The most massive stars — O and B class stars — are literally tens of thousands of times brighter than a star like our Sun, due to the fact that they burn up their fuel tens of thousands of times as quickly. Even though they may be tens or even hundreds of times as massive as our Sun, they burn through their fuel so fast that their lifetime may be only a few million (or as short as a few hundred thousand) years! And when the most massive stars die, they don’t just die in a catastrophic supernova explosion…
but the star’s core also collapses, leaving either a neutron star or a black hole behind!
In general, the force of gravity works to compress a star, pulling it inwards and trying to get it to collapse. When nuclear fusion takes place inside the core of a star, that outward radiation pressure can balance the inward gravitational force, holding it up. Even when nuclear fusion runs out, matter is sturdy stuff, and atoms do an outstanding job of resisting collapse. In a star like our Sun (or even one four times as massive), when nuclear fusion comes to an end, the core of our star will shrink to about the size of Earth but no farther, as the atoms will reach a point where they refuse to budge any further.
This pressure comes from the fact that quantum particles require more force to be compressed than even a Sun’s worth of gravity is capable of exerting. A star, however, that’s more than 400% the mass of ours will go supernova, and its central region will collapse down past the stage of atoms, collapsing down to a core of pure neutrons! Instead of being around the size of Earth, a neutron star is approximately a solar mass’ worth of neutrons in a sphere just a few kilometers in diameter.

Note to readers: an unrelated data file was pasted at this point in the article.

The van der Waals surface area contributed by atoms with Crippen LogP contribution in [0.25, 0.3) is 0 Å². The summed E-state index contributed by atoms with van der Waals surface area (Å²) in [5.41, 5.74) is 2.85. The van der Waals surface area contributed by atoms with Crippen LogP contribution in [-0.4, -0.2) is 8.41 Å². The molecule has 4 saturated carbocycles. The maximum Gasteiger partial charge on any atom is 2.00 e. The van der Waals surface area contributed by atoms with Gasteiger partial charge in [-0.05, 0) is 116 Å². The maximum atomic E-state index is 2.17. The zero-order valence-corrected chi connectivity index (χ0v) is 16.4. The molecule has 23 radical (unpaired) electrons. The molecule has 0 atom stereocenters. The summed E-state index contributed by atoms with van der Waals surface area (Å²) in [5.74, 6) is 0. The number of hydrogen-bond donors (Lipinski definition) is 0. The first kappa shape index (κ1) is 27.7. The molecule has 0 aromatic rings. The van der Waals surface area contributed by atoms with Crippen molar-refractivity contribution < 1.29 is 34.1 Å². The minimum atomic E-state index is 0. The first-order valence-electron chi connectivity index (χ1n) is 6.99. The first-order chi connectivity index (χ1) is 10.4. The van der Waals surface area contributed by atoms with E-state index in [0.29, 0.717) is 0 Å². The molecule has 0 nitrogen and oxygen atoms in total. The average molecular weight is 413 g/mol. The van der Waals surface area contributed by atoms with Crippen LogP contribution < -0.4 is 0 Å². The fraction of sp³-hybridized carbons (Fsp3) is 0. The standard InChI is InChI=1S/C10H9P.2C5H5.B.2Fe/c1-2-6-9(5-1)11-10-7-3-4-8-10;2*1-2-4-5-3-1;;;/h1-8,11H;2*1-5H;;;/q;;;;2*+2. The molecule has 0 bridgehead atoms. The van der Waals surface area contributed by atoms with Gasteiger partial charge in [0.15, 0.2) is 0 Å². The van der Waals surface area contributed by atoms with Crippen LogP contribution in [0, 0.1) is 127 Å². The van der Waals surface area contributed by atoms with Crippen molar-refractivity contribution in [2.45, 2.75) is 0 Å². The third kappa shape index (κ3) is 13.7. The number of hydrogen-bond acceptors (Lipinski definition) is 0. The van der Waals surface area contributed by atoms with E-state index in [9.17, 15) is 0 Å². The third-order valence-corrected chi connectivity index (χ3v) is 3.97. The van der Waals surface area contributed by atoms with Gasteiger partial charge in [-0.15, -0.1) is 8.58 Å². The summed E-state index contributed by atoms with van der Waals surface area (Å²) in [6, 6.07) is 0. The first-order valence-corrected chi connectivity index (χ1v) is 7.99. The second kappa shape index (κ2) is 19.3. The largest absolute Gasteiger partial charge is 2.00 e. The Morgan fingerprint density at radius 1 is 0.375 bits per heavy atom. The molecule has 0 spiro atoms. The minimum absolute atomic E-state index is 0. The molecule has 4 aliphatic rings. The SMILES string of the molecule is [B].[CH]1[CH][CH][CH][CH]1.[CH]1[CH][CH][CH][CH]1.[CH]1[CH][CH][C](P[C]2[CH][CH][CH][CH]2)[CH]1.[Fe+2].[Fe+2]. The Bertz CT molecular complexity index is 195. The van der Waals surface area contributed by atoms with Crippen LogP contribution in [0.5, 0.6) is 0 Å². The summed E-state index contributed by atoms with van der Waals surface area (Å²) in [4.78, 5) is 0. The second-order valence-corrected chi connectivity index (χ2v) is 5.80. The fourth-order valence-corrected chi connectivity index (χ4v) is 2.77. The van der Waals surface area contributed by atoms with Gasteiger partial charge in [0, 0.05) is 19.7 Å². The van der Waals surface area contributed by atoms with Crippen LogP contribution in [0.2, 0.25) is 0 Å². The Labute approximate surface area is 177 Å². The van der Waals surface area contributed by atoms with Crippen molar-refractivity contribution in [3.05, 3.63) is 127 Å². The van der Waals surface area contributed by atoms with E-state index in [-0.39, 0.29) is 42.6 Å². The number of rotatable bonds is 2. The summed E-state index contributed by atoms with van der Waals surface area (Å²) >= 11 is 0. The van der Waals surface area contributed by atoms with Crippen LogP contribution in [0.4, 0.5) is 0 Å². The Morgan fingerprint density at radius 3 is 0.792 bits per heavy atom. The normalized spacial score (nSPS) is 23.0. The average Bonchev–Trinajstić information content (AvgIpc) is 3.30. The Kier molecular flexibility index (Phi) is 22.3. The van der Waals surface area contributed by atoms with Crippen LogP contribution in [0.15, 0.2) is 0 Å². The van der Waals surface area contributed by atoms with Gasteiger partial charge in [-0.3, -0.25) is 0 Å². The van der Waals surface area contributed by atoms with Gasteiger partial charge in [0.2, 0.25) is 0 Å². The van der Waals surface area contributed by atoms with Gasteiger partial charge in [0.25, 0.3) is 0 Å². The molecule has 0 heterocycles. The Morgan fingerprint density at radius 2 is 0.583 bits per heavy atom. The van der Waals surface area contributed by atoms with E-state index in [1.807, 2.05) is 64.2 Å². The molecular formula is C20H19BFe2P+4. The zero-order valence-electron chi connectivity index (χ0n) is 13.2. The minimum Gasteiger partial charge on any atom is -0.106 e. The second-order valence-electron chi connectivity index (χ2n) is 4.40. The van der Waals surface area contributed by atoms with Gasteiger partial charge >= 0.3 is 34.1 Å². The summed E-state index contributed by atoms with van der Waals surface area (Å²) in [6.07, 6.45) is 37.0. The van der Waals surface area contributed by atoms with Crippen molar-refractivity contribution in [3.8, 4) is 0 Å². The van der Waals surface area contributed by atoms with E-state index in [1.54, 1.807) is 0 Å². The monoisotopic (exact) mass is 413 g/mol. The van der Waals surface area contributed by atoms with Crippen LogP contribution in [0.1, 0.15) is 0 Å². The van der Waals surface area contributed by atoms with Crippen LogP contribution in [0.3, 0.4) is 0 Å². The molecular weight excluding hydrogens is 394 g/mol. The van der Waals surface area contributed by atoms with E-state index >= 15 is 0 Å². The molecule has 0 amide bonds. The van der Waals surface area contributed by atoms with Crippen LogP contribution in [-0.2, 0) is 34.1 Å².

Even though only a fraction of the original star remains in the core, neutron stars can range in mass anywhere from about the equal of our Sun all the way up to about three times as massive. But at masses beyond that, even the neutrons succumb to the force of gravity, and get compressed down to a size so small that light cannot escape from it. At that stage, we’ve progressed from a neutron star to a black hole!
So what is the smallest known black hole out there? Right now, there are three candidates, some of which are more certain than others.